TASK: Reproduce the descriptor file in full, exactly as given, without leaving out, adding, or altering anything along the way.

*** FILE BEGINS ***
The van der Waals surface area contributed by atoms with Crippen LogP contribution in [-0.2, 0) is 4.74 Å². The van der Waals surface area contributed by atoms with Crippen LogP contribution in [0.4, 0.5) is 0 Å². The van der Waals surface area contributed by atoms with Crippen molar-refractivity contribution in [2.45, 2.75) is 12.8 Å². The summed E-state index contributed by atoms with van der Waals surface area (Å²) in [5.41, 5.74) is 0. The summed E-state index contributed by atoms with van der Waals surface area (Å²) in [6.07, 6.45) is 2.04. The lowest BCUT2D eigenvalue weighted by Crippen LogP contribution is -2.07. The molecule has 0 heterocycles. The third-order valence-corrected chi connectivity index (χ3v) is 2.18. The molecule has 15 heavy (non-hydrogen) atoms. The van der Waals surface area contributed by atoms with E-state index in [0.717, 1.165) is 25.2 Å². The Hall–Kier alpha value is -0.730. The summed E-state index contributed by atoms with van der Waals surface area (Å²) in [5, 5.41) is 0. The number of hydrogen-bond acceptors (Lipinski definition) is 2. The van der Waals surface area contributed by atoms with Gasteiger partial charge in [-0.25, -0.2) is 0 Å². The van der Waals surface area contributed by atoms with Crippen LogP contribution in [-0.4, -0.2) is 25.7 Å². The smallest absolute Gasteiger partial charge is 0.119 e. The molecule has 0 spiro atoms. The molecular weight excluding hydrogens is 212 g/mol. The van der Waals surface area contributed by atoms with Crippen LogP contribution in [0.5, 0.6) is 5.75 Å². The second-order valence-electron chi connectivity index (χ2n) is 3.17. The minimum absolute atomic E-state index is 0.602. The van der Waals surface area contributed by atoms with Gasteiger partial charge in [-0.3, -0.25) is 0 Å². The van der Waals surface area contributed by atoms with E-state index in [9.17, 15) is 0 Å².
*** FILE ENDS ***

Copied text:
The van der Waals surface area contributed by atoms with Crippen LogP contribution in [-0.2, 0) is 4.74 Å². The van der Waals surface area contributed by atoms with Crippen LogP contribution in [0.4, 0.5) is 0 Å². The van der Waals surface area contributed by atoms with Crippen molar-refractivity contribution in [2.45, 2.75) is 12.8 Å². The summed E-state index contributed by atoms with van der Waals surface area (Å²) in [5.41, 5.74) is 0. The summed E-state index contributed by atoms with van der Waals surface area (Å²) in [6.07, 6.45) is 2.04. The lowest BCUT2D eigenvalue weighted by Crippen LogP contribution is -2.07. The molecule has 0 heterocycles. The third-order valence-corrected chi connectivity index (χ3v) is 2.18. The molecule has 15 heavy (non-hydrogen) atoms. The van der Waals surface area contributed by atoms with E-state index in [0.717, 1.165) is 25.2 Å². The Hall–Kier alpha value is -0.730. The summed E-state index contributed by atoms with van der Waals surface area (Å²) in [5, 5.41) is 0. The number of hydrogen-bond acceptors (Lipinski definition) is 2. The van der Waals surface area contributed by atoms with Gasteiger partial charge in [-0.25, -0.2) is 0 Å². The van der Waals surface area contributed by atoms with Crippen LogP contribution in [-0.4, -0.2) is 25.7 Å². The smallest absolute Gasteiger partial charge is 0.119 e. The molecule has 0 spiro atoms. The molecular weight excluding hydrogens is 212 g/mol. The van der Waals surface area contributed by atoms with Crippen LogP contribution in [0.5, 0.6) is 5.75 Å². The second-order valence-electron chi connectivity index (χ2n) is 3.17. The minimum absolute atomic E-state index is 0.602. The van der Waals surface area contributed by atoms with Gasteiger partial charge in [-0.3, -0.25) is 0 Å². The van der Waals surface area contributed by atoms with E-state index in [9.17, 15) is 0 Å².